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Rock Street, San Francisco

Acute low back pain in
quality inspector

Patient history

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Male patient, 32,
Indian, presented to first aid room in residence camp with severe low back pain
of rapid sudden onset, around 6 hours ago, sharp but tolerable at onset with
gradual progress into intolerable by noon, which drove patient to seek medical
attention. No specific factors provoked pain or triggered onset. Patient cannot
recall factors alleviating or worsening pain. Pain in lumbosacral area without
strict localization is constant and sharp, irradiates into thighs bilaterally.
Walking and sitting are painful, with grimace, gait is slow, painful.

NSAID injection
offered in first aid room and patient transferred for neurologist assessment.

No previous history
of backache; denies recent back injury. General medical history unremarkable.

Family history:
unremarkable.  

Non-smoker, denies
alcohol consumption.

Occupational
history:

Current position:
quality welding inspector, 4 years of employment. Routine requires frequent
climbing ladders to/from excavations, squatting (occasional, not repetitive),
walking long distances (few kilometres per day), but rather occasionally, prolonged
sitting in vehicle travelling between inspection points. No manual handling,
lifting, pulling or pushing of weights are required. Spends 1-2 hours a day at
table in office for reporting and image interpretation. Normal work shift is 10
hours, 6 days a week. No major changes to routine reported within last months. Work
load is of moderate psychological demand with strict time frames of work
completion, requiring reasonable self-pacing. Accuracy and precision of test
interpretation are mandatory. 

For the last year
patient lives in residential camp. He denies hobbies after business, preferring
sedentary life.   

Clinical examination

Alert, completely
oriented, lying on couch because of severe lumbosacral pain. Notable hyperesthesia,
does not allow touching any area of skin, screaming of pain at light touch. Back
pain irradiates to anterior aspects of both thighs. Allowed examination after IM
injected NSAID.     

Weigh 92kg

Height 168cm

BMI32.6

HEENT – unremarkable

Pulse 78BPM

BP 121/75mmHg

SpO2 98% room air

T36.4°C

No respiratory
distress. System examination – unremarkable.

Back examination –
unremarkable except superficial dermal hypersensitivity in lumbar, sacral and
gluteal areas.

Neurological
examination – unremarkable, reflexes normal, muscular strength 5/5, no sensory-motor
deficit.

Positive straight leg
raising test, no signs of cauda equina syndrome, or bladder dysfunctions.

Schober test: flexion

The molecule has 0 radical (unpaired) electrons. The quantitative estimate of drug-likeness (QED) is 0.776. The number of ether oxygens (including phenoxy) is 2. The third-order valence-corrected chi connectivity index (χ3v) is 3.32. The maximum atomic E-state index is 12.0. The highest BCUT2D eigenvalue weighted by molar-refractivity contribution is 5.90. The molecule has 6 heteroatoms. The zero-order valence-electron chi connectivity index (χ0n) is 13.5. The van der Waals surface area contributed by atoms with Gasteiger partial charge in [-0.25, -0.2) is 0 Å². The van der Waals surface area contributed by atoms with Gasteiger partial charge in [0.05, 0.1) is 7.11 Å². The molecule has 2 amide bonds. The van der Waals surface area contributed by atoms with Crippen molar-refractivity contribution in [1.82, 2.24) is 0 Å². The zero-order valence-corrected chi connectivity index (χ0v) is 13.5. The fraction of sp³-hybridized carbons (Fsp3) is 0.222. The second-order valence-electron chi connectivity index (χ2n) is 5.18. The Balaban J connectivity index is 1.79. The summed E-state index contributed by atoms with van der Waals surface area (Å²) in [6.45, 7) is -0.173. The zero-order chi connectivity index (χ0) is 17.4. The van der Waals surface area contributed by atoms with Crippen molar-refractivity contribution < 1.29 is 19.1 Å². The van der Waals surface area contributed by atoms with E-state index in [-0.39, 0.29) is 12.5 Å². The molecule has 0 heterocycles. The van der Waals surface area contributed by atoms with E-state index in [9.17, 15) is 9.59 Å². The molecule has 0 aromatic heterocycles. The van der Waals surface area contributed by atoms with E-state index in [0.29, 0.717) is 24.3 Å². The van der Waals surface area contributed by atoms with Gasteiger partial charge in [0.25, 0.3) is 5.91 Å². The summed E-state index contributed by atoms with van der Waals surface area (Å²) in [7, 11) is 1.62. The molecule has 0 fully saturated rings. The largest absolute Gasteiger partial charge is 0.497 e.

<5cm on pain. Forward flexion: painful, can reach knee level with fingers. Lateral flexion: can reach knee with fingers (painful). Rotation seated on couch: painful, limited. Investigations and results FBS 119 mg/dl CBC – normal WBC 10.74x103/µl RBC 5.27x106/µl HGB 15.5 g/dl ESR 5 mm/HR CRP 3.2mg/l Thyroid, renal and liver functions – normal Lumbosacral AP x-ray – unremarkable Lumbosacral MRI imaging (neurologist order) – normal Patient admitted for inpatient management of pain. Diagnosis and treatment No red flags identified to suspect serious alternative diagnosis. Possible contributing risk factors: obesity, static posture and vibration on rough terrain (while riding vehicles). Waddell signs: superficial non-anatomical tenderness, overreaction to examination – possible non-organic component of pain present. No organic changes on MRI and x-ray images (to rule out lateral disc protrusion), WBC 10.74x103/µl – possible inflammatory irritation of nerve.  Admission Dx: Radiculopathy. Discharge Dx (neurologist): Back pain. Radiculopathy. In-hospital treatment: neurologist assessment, pain control: Ketorolac 30mg IM, Blokium-B12 (Diclofenac 75mg + Hydroxicobalamine 10mg + Betamethasone 3mg) IM OD. Neurologist prescription on discharge: Blokium-B12 IM OD 3 days Tizanidine (Sirdalud) 2mg t.i.d. 2 weeks Arcoxia 90mg OD 2 weeks Nexium 20mg OD   7 days bed rest on discharge Case management, occupational health management and prevention Patient consented for communications between hospital and in-house OH service, and OH service and employer. After inpatient treatment employee was discharged with 7 days bed rest. OH service re-assessed functional capability after sick-leave. Fitness evaluated against OGUK Standards. Employee satisfied requirements of Sections 2-11 Musculoskeletal Conditions and 2-22 Medications of OGUK Guidelines.       Employee resumed to duties with OH recommendations: -       Return to work and remain active. -       Modification of daily activities: shorter work time with gradual return to normal schedule and activities, "avoid painful arcs of motion, and tasks that exacerbate back pain" (7) – climbing ladders, awkward postures, quick abrupt body movements.   -       Self-management plan and education on condition, encourage participation in treatment. Supervised exercise program. -       Weight loss advice. Fitness validity was not withdrawn. OH service considered factors that could influence return to work: -       Young age and general good health prior to acute illness – facilitate recovery. Previous fitness examination (11 months prior): elevated liver panel (<2-time fold) ALT, AST, GGT. Triglycerides 5.6mmol/l, serum cholesterol 5.6mmol/l. Medical fitness certificate issued for 2 years. -       BMI31=obesity Class I may affect treatment response. -       Early diagnosis and treatment should facilitate good treatment response. -       STarT Back Screening Tool: Total score=5, sub-score=3: medium risk of long term disability. More intensive intervention and support is required. -       Yellow flags: patient strongly believes and expects passive treatment would benefit more than active participation, inappropriate avoidance of active life, pain fear. -       Employer in-house policy on return to work determined positive attitude and support from employer and OH service. Employer was advised on work place modifications required for treatment.  Education and information most important for prevention as no specific work place modification is required.        Follow up After 2 weeks outpatient treatment employee returned to specialist revision. Lumbosacral pain markedly alleviated and remains localized, come-and-go pattern, tolerable most of the time. As coping technique employee preferred longer lunch breaks lunch and shorter work hours. General Anxiety Disorder Assessment GAD7 score: 0/21 (anxiety – none). Patient Health Questionnaire PHQ9 scored 1/27 (depression – none). Movement range: can reach mid-calf with fingers. No other movement restrictions. Taking into account medium risk of disability development and yellow flags neurologist referred patient for 6 sessions supervised group exercise program in Sports Injury Center. Arcoxia and Nexium course continued for another 2 weeks. 2 months follow-up: STarT Tool re-evaluation – total score and sub-score=1. Yellow flags blurred. Patient admitted positive effect of group and self-paced exercises. No days away from work reported. Patient still preferred self-paced longer mid-day breaks and shorter work time because of low levels of pain on some days. NSAID (Ibuprofen 400 mg) prescribed when needed for pain.   4 months follow-up: patient reported complete recovery, no symptoms of low back pain. Full range of movements. No further treatment and follow-up visits required. Importance of staying active emphasized. Employee returned to full duties.       Discussion Low back pain (LBP) is common condition. 60-80% of UK population, 90% of US population, and 50% of working population experience it at some time, peaking at age 35-55 year. 85-90% of LBP is simple or mechanical pain, nonspecific with no attribution to serious specific causes. Prolonged standing, awkward static posture, poor lifting technique, high physical job demand, repetitive movements bending are potential risk contributors, but role is poorly understood. Psychological factors can contribute to chronization and poorer outcome of treatment. In majority of cases LBP is self-limiting and recovery is expected 90% within 6 weeks. Comprehensive history with flags and physical exam allow to identify patients with serious conditions. Pain referred from other regional organs should be considered. Diagnostic triage helps to exclude alternative diagnosis: infection, injury and other specific causes. Patient risk assessment and stratification with psychological assessment (yellow flags) should be done at early contacts with health services (STarT tool). More complex care and intensive support should be considered for patients with increased risk of chronic LBP development. Imaging for simple LBP has limited application and should be performed in specialist care setting. Plain x-ray has low diagnostic yield for LBP and rarely needed for initial evaluation. MRI and CT-study could be considered in patients with progressive neurologic deficit and systemic symptoms to rule out underlying cause.     Clinical findings determine laboratory works to differentiate infection and malignancy. Patients should understand nature and ethology of pain and receive adequate reassurance, education and information to stimulate patient to maintain active life, early return to work and normal daily activities. Role of active participation in treatment and self-management should be emphasised. Patients with moderate risk should receive multidisciplinary approach to minimize long term disability, absenteeism and employment loss. Cognitive behavioural therapies, manual therapies and supervised group exercise programs benefit to overcome obstacles for recovery. Prolonged bed rest must be avoided. 2-3 days of bed rest in supine position could be offered for acute radiculopathy. Instead, activity modification is preferred to "avoid painful arcs of motion and tasks that exacerbate back pain".     Referral to physical therapy, manipulation and multidisciplinary treatment should be considered as early as 1-2 weeks(10), and offered if patient does not return to work within 6 weeks(12). NSAID at lowest effective dose should be prescribed for pain relief for the shortest reasonable time, reserving weak opioids for cases not controlled by NSAID and rescue analgesia. Opioids should be avoided for management of chronic LBP. Selective serotonin reuptake inhibitors, tricyclic antidepressants and anticonvulsants should be avoided in pharmacological management. Muscle relaxants could be considered for short course. Effectiveness of Vit B12 and steroids have not been confirmed. Thus, there is no place and role for cyanocobalamin and betamethasone in treatment of acute LBP. Paracetamol mono-therapy is ineffective and should not be prescribed. Patients, who do not improve, worsen or do not return to work within few weeks after onset and start of treatment should be reassessed and alternative reasons for LBP with alternative treatment to be considered.